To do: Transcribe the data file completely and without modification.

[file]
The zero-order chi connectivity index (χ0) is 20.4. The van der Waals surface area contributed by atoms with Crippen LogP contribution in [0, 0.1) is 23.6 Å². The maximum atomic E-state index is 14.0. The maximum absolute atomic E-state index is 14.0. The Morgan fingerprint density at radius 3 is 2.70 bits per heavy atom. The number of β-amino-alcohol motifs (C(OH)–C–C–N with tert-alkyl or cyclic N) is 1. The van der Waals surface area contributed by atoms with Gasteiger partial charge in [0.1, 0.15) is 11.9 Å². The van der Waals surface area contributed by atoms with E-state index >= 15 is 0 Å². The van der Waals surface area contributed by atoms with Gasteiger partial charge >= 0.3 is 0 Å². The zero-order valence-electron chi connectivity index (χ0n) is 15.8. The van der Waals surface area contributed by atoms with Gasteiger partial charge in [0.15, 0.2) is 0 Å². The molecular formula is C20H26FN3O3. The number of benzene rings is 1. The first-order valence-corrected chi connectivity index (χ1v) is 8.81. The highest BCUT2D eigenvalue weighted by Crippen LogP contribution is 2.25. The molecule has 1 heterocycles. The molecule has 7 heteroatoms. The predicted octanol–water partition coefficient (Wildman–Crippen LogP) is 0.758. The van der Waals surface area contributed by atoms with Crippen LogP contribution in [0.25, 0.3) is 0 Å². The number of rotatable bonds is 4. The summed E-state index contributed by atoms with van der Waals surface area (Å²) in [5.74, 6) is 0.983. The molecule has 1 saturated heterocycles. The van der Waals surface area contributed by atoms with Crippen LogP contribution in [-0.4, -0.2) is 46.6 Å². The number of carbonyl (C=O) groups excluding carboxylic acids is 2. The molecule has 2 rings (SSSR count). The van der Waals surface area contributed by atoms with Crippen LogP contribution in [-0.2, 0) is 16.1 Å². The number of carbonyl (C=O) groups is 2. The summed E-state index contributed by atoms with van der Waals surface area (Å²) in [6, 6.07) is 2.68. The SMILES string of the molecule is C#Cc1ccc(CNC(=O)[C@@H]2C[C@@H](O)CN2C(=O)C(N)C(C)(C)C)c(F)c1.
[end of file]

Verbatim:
The zero-order chi connectivity index (χ0) is 20.4. The van der Waals surface area contributed by atoms with Crippen LogP contribution in [0, 0.1) is 23.6 Å². The maximum atomic E-state index is 14.0. The maximum absolute atomic E-state index is 14.0. The Morgan fingerprint density at radius 3 is 2.70 bits per heavy atom. The number of β-amino-alcohol motifs (C(OH)–C–C–N with tert-alkyl or cyclic N) is 1. The van der Waals surface area contributed by atoms with Gasteiger partial charge in [0.1, 0.15) is 11.9 Å². The van der Waals surface area contributed by atoms with E-state index >= 15 is 0 Å². The van der Waals surface area contributed by atoms with Gasteiger partial charge >= 0.3 is 0 Å². The zero-order valence-electron chi connectivity index (χ0n) is 15.8. The van der Waals surface area contributed by atoms with Gasteiger partial charge in [0.15, 0.2) is 0 Å². The molecular formula is C20H26FN3O3. The number of benzene rings is 1. The first-order valence-corrected chi connectivity index (χ1v) is 8.81. The highest BCUT2D eigenvalue weighted by Crippen LogP contribution is 2.25. The molecule has 1 heterocycles. The molecule has 7 heteroatoms. The predicted octanol–water partition coefficient (Wildman–Crippen LogP) is 0.758. The van der Waals surface area contributed by atoms with Crippen LogP contribution in [0.25, 0.3) is 0 Å². The number of rotatable bonds is 4. The summed E-state index contributed by atoms with van der Waals surface area (Å²) in [5.74, 6) is 0.983. The molecule has 1 saturated heterocycles. The van der Waals surface area contributed by atoms with Crippen LogP contribution in [-0.4, -0.2) is 46.6 Å². The number of carbonyl (C=O) groups excluding carboxylic acids is 2. The molecule has 2 rings (SSSR count). The van der Waals surface area contributed by atoms with Crippen LogP contribution in [-0.2, 0) is 16.1 Å². The number of carbonyl (C=O) groups is 2. The summed E-state index contributed by atoms with van der Waals surface area (Å²) in [6, 6.07) is 2.68. The SMILES string of the molecule is C#Cc1ccc(CNC(=O)[C@@H]2C[C@@H](O)CN2C(=O)C(N)C(C)(C)C)c(F)c1.